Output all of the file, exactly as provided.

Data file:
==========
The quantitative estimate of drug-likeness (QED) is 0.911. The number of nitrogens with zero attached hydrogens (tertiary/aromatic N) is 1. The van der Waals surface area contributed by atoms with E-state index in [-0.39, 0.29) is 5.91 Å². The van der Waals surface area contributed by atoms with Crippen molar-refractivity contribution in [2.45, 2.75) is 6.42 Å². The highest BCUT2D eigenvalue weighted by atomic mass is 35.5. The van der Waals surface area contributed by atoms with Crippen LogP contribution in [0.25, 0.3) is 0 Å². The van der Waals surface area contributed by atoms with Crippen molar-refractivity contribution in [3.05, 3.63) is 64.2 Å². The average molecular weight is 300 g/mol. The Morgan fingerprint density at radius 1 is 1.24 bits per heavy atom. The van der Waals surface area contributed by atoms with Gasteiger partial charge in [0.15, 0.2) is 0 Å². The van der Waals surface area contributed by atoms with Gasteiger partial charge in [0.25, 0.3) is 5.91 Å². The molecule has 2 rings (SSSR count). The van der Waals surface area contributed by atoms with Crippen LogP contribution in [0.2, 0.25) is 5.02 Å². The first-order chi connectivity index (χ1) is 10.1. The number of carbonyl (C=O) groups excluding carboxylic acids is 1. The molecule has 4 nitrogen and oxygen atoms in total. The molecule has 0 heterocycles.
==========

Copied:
The quantitative estimate of drug-likeness (QED) is 0.911. The number of nitrogens with zero attached hydrogens (tertiary/aromatic N) is 1. The van der Waals surface area contributed by atoms with E-state index in [-0.39, 0.29) is 5.91 Å². The van der Waals surface area contributed by atoms with Crippen molar-refractivity contribution in [2.45, 2.75) is 6.42 Å². The highest BCUT2D eigenvalue weighted by atomic mass is 35.5. The van der Waals surface area contributed by atoms with Crippen LogP contribution in [0.25, 0.3) is 0 Å². The van der Waals surface area contributed by atoms with Crippen molar-refractivity contribution in [3.05, 3.63) is 64.2 Å². The average molecular weight is 300 g/mol. The Morgan fingerprint density at radius 1 is 1.24 bits per heavy atom. The van der Waals surface area contributed by atoms with Gasteiger partial charge in [0.15, 0.2) is 0 Å². The van der Waals surface area contributed by atoms with Gasteiger partial charge in [0.25, 0.3) is 5.91 Å². The molecule has 2 rings (SSSR count). The van der Waals surface area contributed by atoms with Crippen LogP contribution in [0.2, 0.25) is 5.02 Å². The first-order chi connectivity index (χ1) is 10.1. The number of carbonyl (C=O) groups excluding carboxylic acids is 1. The molecule has 4 nitrogen and oxygen atoms in total. The molecule has 0 heterocycles.